It truly is an educational and historical facility filled with fascinating displays, videos, photographs, and philosophies. More than that, it is a history of retail. Located in the Walton family's original 5 & 10, it looks like a store from the old dime store days.
There are individual learning stations scattered throughout the facility where I learned about the amazing growth of this company.
I especially enjoyed seeing Mr. Sam's 1979 red and white Ford F-150 custom pickup truck that has about 66,000 miles on it. The truck also has cages on the back for his much-loved hungting dogs. [see third photo]
I also enjoyed the reconstructed Wal-Mart Home Office [left exactly as it was on the day that Sam died!]
In addition, I really loved all of the family photographs, the Sam philosophies, and the memorials to Sam, his brother, and his youngest son [see 2nd photo]
Impressive also was all the information about Sam's wife, Helen Walton who is still living and continues to do numerous good works for this community.
The center is FREE and is open 9:00 a.m. to 5:00 p.m. Tuesday through Saturday
Other Contact: 105 N. Main St., Bentonville, AR
Front View of Villas at Amelia Island, Florida
One year in the 1980s, right before Christmas, the school where I taught burned, & my room was completely destroyed. I lost everything &, of course, was quite upset, close to depressed. To cheer me up, my husband booked a Spring Break vacation at Amelia Island, Florida It was one of our best vacations; however, it took us literally 3 years to pay for it!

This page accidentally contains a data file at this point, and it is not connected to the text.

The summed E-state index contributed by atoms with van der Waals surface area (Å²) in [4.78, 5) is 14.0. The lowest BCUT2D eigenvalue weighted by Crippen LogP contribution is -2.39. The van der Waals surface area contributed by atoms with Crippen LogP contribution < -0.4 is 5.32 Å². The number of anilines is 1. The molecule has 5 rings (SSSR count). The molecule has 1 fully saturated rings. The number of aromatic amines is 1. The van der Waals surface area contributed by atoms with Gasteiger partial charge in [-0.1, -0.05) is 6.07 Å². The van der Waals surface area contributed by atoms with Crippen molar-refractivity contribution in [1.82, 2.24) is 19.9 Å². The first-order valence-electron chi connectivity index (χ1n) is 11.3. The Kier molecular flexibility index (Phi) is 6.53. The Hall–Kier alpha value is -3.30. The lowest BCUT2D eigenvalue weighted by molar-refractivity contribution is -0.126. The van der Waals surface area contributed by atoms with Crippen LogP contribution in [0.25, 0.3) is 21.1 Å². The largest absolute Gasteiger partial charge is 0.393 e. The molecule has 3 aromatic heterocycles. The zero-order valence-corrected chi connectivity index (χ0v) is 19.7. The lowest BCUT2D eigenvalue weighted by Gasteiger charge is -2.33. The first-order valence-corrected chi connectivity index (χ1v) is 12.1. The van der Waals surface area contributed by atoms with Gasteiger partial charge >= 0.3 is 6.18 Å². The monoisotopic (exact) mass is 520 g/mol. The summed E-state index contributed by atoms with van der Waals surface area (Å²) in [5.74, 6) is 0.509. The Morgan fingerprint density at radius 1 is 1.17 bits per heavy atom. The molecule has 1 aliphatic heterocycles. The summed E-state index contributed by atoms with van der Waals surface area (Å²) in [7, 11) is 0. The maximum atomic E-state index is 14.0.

We stayed in a 2-bedroom golf villa with a golf course view.
Amelia Island is off the northeastern coast of Florida, almost at the Georgia border. Amelia Island Plantation Resort (where we stayed) was developed in the early 1970s with a master plan to protect tidal marshes, conserve oceanfront dunes, grasslands, & savannahs. "An unprecedented 40-foot wide strip of natural vegetation was added as a buffer to all waterways allowing them to remain a wildlife refuge, travel corridors, & food sources."